Make us your home page

Get the quickest, smartest news, analysis and photos from the Bucs game emailed to you shortly after the final whistle.

(View our Privacy Policy)

Tampa Bay Bucs receivers working on cutting down dropped passes

Bucs receiver Mike Williams, officially with five drops, says he has seven and believes he has identified the problem.

Getty Images

Bucs receiver Mike Williams, officially with five drops, says he has seven and believes he has identified the problem.

TAMPA — There have been a few issues that have hampered the Bucs offense this season, from penalties to turnovers.

But another unexpected problem has been drops. Tampa Bay ranks fourth in the league with 15 dropped passes, five by WR Mike Williams (fourth among receivers), according to ESPN Stats & Information.

"I know we've got a couple more than we usually have," coach Raheem Morris said. "We've had some key ones, some clutch ones. I guess you have to say anytime you drop a ball it's kind of shocking. We're professionals. You want to catch all of them. … I wouldn't say it was a hindrance on what we've got to do, but it certainly doesn't help us."

Williams said he has seven drops, which would tie him for the league lead with Falcons WR Roddy White. Williams said he's not "bringing it all the way in" with his eyes and has been working on it with receivers coach Eric Yarber.

The drops haven't been relegated to just the offense. The defense also has missed out on several opportunities for interceptions. Morris said cornerbacks Ronde Barber and Aqib Talib have emphasized fixing the issue with drills in practices.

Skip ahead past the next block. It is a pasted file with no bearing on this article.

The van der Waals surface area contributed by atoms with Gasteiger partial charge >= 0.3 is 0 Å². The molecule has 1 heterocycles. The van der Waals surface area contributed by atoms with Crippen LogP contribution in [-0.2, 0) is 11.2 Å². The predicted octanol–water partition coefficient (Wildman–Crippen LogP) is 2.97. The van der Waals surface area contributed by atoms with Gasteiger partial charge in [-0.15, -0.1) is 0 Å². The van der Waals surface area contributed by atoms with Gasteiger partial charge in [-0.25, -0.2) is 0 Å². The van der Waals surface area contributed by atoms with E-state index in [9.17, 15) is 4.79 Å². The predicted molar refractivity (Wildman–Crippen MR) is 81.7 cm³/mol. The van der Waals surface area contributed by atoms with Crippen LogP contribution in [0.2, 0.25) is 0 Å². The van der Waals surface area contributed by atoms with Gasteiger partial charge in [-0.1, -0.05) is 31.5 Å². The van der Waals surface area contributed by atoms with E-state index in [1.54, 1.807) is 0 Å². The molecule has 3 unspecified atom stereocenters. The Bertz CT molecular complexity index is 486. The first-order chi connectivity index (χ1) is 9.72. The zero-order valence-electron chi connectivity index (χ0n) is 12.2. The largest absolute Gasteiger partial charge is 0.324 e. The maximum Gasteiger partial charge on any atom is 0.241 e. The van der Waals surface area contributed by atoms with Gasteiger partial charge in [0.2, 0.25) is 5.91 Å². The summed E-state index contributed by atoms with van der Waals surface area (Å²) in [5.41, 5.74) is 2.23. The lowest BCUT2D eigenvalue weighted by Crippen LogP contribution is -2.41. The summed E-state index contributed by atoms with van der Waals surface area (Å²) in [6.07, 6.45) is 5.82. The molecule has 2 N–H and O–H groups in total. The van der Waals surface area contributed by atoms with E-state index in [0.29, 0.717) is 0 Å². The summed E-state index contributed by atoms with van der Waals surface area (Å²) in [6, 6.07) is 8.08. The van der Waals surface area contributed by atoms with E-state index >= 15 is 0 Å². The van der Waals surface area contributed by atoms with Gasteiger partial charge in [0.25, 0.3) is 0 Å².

"Missed opps are very high right now," Morris said. " … If you don't have all those missed opps vs. Detroit, you could have a different result. They haven't all been just cakewalk drops, but they have higher standards for themselves."

ACTION JACKSON: When the team gave Tanard Jackson his contract extension last week, it was both a football and a personal decision. It means the club wanted to shore up its safety position for 2012, and how better to do that than locking up a player who has started 56 games for them. But, for Jackson, the move meant more on a personal level because it sent a message.

Even though Jackson, 26, only just returned from his second drug-related NFL suspension, the team's willingness to do the deal demonstrated that it believes his vow to stay clean.

"It's just more of what I've been saying all along: They just stayed by me and showed me they're behind me through everything I've been through," said the fourth-year player out of Syracuse. "I'll tell you, words can't describe how I felt when they came to me and offered me another year despite going through what I've been through. It's really a blessing to be a part of this organization."

Gm Mark Dominik, speaking mostly from a football standpoint, said it was a deal that felt right.

"It made sense to his agent, (and) it made sense to us to get another year on his deal," Dominik said. "I would say that he's a guy that we would like to have around here."

MEDICAL MATTERS: DT Frank Okam left practice with a calf injury. DT Brian Price had migraines and did not participate. Morris said Jackson, who left the Bears game on Oct. 23 with a hamstring injury, has been moving around well in practice. Jeremy Zuttah (knee) did not practice, but Morris said the guard has been better than expected and feels good about his recovery.

Times staff writer Stephen Holder contributed to this report. Joe Smith can be reached at

Tampa Bay Bucs receivers working on cutting down dropped passes 11/02/11 [Last modified: Wednesday, November 2, 2011 10:28pm]
Photo reprints | Article reprints

© 2016 Tampa Bay Times


Join the discussion: Click to view comments, add yours